What Huckabee's music sounds like when you play it backwards
[Ed. note: This was supposed to go up on Huffington Post this morning as part of my shameless promotional campaign for my book, Rapture Ready! Adventures in the Parallel Universe of Christian Pop Culture, but apparently they shut down on Saturdays. Big thanks to Ernest for the tip]
In its coverage of the Iowa caucus, the New York Times quoted a pastor who said he'd be voting for Mike Huckabee despite his serious reservations about the candidate's belief that it's possible to serve "God and rock 'n' roll at the same time."
Huckabee plays bass guitar. He recently showed his chops on the Tonight Show. But the Iowan pastor's concerns are out of synch with contemporary American evangelicalism. Fundamentalist churches that say "Christian Rock makes as much sense as Christian Adultery" are a dwindling fringe. The vast majority of evangelicals, even the most theologically and politically conservative ones, have embraced rock 'n' roll for decades.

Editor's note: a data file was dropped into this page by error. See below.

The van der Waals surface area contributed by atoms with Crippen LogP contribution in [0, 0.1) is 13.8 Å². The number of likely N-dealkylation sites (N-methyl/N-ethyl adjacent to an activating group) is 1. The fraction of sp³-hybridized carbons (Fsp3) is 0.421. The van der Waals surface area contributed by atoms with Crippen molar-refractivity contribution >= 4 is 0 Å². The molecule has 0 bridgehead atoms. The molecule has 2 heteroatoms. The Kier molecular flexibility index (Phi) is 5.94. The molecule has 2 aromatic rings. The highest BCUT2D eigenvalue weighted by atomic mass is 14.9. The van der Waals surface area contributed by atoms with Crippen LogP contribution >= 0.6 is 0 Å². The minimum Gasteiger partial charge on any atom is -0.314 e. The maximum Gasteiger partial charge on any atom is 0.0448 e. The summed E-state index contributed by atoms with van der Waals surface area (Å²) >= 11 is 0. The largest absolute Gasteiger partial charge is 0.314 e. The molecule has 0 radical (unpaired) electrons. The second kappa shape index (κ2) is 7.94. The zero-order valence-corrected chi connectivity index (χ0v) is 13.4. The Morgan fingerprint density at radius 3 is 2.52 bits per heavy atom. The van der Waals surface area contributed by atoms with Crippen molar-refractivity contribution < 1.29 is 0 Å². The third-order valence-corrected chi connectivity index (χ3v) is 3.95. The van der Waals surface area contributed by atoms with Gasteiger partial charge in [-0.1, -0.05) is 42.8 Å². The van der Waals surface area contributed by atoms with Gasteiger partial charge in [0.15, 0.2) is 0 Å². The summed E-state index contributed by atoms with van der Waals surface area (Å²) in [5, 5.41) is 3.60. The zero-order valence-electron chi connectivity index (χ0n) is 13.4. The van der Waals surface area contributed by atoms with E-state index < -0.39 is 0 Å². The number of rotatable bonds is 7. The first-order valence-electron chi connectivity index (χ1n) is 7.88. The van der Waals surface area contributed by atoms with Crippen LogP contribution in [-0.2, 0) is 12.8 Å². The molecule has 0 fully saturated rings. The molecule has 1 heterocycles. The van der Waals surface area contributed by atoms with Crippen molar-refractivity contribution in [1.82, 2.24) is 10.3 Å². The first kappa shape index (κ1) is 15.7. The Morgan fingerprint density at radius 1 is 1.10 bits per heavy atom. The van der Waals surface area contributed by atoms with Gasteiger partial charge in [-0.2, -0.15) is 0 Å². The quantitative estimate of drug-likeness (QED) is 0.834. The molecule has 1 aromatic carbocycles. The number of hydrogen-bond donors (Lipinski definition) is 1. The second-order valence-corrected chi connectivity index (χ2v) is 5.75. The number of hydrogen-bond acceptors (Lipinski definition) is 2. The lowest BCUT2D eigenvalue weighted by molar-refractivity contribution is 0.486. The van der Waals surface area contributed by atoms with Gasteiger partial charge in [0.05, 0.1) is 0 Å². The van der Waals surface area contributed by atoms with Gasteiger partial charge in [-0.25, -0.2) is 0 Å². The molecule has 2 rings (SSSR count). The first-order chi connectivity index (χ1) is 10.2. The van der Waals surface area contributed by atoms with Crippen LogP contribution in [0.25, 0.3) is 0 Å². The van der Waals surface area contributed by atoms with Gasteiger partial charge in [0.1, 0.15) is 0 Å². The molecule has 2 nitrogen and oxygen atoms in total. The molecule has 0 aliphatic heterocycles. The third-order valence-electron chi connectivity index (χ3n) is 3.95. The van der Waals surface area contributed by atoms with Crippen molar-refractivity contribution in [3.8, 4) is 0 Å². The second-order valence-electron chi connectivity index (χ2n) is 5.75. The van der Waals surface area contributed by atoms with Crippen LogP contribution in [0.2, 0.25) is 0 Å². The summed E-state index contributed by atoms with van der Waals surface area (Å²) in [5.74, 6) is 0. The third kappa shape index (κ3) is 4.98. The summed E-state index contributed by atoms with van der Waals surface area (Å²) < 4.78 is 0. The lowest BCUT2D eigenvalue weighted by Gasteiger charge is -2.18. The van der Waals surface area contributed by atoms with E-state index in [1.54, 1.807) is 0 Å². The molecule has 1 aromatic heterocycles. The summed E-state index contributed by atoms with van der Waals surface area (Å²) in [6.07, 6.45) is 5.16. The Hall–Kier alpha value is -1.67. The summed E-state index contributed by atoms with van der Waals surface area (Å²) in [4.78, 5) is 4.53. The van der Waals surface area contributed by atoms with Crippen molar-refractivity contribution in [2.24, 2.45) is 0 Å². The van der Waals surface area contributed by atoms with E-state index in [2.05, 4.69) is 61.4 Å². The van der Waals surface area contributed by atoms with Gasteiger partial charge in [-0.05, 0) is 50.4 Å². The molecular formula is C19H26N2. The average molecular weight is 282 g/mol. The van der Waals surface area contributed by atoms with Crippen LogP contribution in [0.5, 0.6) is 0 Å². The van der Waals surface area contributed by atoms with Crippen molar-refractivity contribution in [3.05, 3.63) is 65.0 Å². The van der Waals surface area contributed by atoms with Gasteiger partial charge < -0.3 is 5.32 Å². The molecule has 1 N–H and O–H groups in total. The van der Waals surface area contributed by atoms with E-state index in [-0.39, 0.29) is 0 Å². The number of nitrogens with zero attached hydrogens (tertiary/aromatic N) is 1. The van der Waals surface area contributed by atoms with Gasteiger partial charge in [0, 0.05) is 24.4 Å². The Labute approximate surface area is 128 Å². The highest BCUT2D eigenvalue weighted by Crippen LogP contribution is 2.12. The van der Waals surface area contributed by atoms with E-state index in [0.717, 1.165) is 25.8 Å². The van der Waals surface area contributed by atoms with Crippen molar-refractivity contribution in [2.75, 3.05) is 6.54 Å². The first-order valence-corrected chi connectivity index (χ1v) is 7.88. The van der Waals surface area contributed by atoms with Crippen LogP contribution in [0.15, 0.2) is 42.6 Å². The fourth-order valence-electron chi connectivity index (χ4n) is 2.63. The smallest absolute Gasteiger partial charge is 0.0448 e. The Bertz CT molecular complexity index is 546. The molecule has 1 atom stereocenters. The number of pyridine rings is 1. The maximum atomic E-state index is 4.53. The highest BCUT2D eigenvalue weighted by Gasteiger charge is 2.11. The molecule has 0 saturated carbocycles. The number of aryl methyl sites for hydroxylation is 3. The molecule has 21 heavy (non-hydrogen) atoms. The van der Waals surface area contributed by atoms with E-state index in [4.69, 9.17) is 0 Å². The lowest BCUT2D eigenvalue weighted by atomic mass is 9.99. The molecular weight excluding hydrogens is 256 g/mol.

And yet there are fierce debates within evangelicalism about whether secular rock is as acceptable as Christian rock and even about the ideal purpose of Christian rock is it entertainment? evangelism? ministry? So it's worth noting that the church band Huckabee plays in is what's known as a praise and worship band. That's the "safest," most "religious" and most insular variety of contemporary Christian music. The fact that it's Huckabee's genre of choice also explains the origins of his mysterious campaign buzzword: "vertical."